On 4 March 2015 the Aerospace Medicine Group held their annual symposium and Stewart Named Lecture. Two members of the Aerospace Medicine Committee have kindly written a report on the day's events.
Aerospace Medicine Aspects of Sports and Recreational Flying
Symposium report by AVM Richard Broadbridge FRAeS, Ex-Chairman, RAeS Aerospace Medicine Group
The 2015 Aerospace Medicine Group Spring Conference covered aeromedical aspects of sports and recreational flying and was well attended. Speakers came from both aerospace medicine and sports flying participants and gave an interesting perspective from both aspects.
Wg Cdr Gus Cabre used his experience as an aviation medicine instructor to cover a wide range of aeromedical threats that he faces on his planned microlight flight around the world. Spatial disorientation featured heavily, but he also covered a number of other threats, especially climatic and those arising from long sectors. The weight limit that will apply to such a flight made a number of the audience nervous as this places limitations on the survival aids that can be carried on such a venture. Brig Paul Cain, a very experience parachutist and more recently wing suit flyer, provided a doctor’s perspective on his sport. He covered the risks associated with wing suits, including those arising from the considerably longer time spent in flight, but the majority of which arise from ground proximity!
In the second session we were treated to talks from highly experienced aviators. Andy Offer provided a fascinating insight into the considerations and risks associated with operating a commercial airline specializing in giving fare paying passengers experience of formation aerobatics. Whilst the aircraft operated by The Blades are highly agile, and the pilots are all experienced aerobatic pilots, it was apparent that limitations arise from the need to give all of the passengers a rewarding experience. There is nothing to be gained commercially from making them airsick or subjecting them to GLOC! The regulations applicable top such activity are, appropriately, quite significant. However, having addressed the regulatory barriers, especially in the changing world of EASA regulation, the barriers to entry for potential competitors are significant, making the existing business commercially viable. Andy’s talk was followed by an example of the other extreme. Paul Bonhomme gave a riveting presentation of Red Bull Air Racing from a pilot’s perspective. Of particular interest to the audience were the high g elements in which Paul showed a depth of understanding of the physiological aspects. Paul’s psychological model based on achieving the right balance between safety and the desire to win was particularly interesting – and his perspective on this undoubtedly contributes to his own safety.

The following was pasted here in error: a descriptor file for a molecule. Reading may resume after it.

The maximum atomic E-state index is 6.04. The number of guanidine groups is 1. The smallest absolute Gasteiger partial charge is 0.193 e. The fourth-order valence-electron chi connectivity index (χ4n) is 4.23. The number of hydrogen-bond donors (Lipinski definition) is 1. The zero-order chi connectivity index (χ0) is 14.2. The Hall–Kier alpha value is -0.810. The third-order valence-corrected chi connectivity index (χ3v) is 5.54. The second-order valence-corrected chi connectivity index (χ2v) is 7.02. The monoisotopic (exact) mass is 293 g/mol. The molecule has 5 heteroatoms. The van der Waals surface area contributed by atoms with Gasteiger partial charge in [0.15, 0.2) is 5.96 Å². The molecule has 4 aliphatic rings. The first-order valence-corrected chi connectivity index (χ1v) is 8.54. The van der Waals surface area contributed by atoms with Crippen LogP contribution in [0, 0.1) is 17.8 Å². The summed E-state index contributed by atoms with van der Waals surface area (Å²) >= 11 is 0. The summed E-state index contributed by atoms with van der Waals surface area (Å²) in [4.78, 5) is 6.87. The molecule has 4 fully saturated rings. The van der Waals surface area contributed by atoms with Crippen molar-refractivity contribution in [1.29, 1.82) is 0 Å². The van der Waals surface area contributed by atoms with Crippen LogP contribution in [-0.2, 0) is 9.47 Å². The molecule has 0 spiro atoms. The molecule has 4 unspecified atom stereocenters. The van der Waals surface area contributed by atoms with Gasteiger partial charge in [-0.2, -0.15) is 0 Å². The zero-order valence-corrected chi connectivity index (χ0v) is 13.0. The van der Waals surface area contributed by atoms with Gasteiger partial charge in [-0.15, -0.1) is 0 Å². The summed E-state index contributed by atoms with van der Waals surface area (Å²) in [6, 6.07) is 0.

The afternoon session started with a joint presentation on the world paramotor altitude attempt. Flt Lt Giles Fowler covered the preparation and planning for the event. Wg Cdr Nic Green then covered the aerospace medicine aspects needing to be addressed (notably a man portable oxygen system and thermal protection issues). Giles then described how these were applied given the significant weight restrictions. Although the fuel carried and the engine used ultimately prevented a new record being set Giles described how the lessons learned will be applied to a further attempt in 2015.
The final session by Stuart Mitchell from the CAA and Afandi Darlington from the AAIB covered aeromedical aspects of licensing sports flying and sports flying accidents. The regulator has to strike a balance between an individual’s right to take personal risk and public safety. Stuart presented this clearly, highlighting areas where it is necessary to apply specific limitations. Examples of sports flying accidents and the investigative processes required in order to establish their cause proved a most interesting conclusion to an enlightening conference. It was apparent that there are many aeromedical considerations with regard to sports and recreational flying and that most participants have a good understanding of them.
Stewart Named Lecture: From Take-Off to Final Destination - A History of Aviation Pathology
Lecture report by Wg Cdr Nicholas Green, Member, RAeS Aerospace Medicine Group
This year’s Stewart Lecture was presented by Wing Commander Graeme Maidment, Head of the Aviation Pathology Department at the RAF Centre of Aviation Medicine. In the lecture, Wing Commander Maidment took the audience through the development of aviation pathology, from some of the very earliest aviation accidents in the UK, via the history and origins of the Coroner Service and legal requirements, to the current contributions made by aviation pathology in reducing aviation Risk to Life.
Although the audience was aware that the aviation pathologist will be called upon to investigate medical causes of aircraft accidents, Wing Commander Maidment explained how very often their findings can also provide direct evidence of the accident sequence which will assist accident investigators (such as the findings of rapid decompression injury in the Comet disasters of the 1950s).
The lecture was a clearly delivered and fascinating insight into what has been learned from the dead after aircraft accidents, and how this information has helped to prevent future aircraft accidents. It was apparent that the role of the aviation pathologist continues to play a vital part in the air accident investigation process.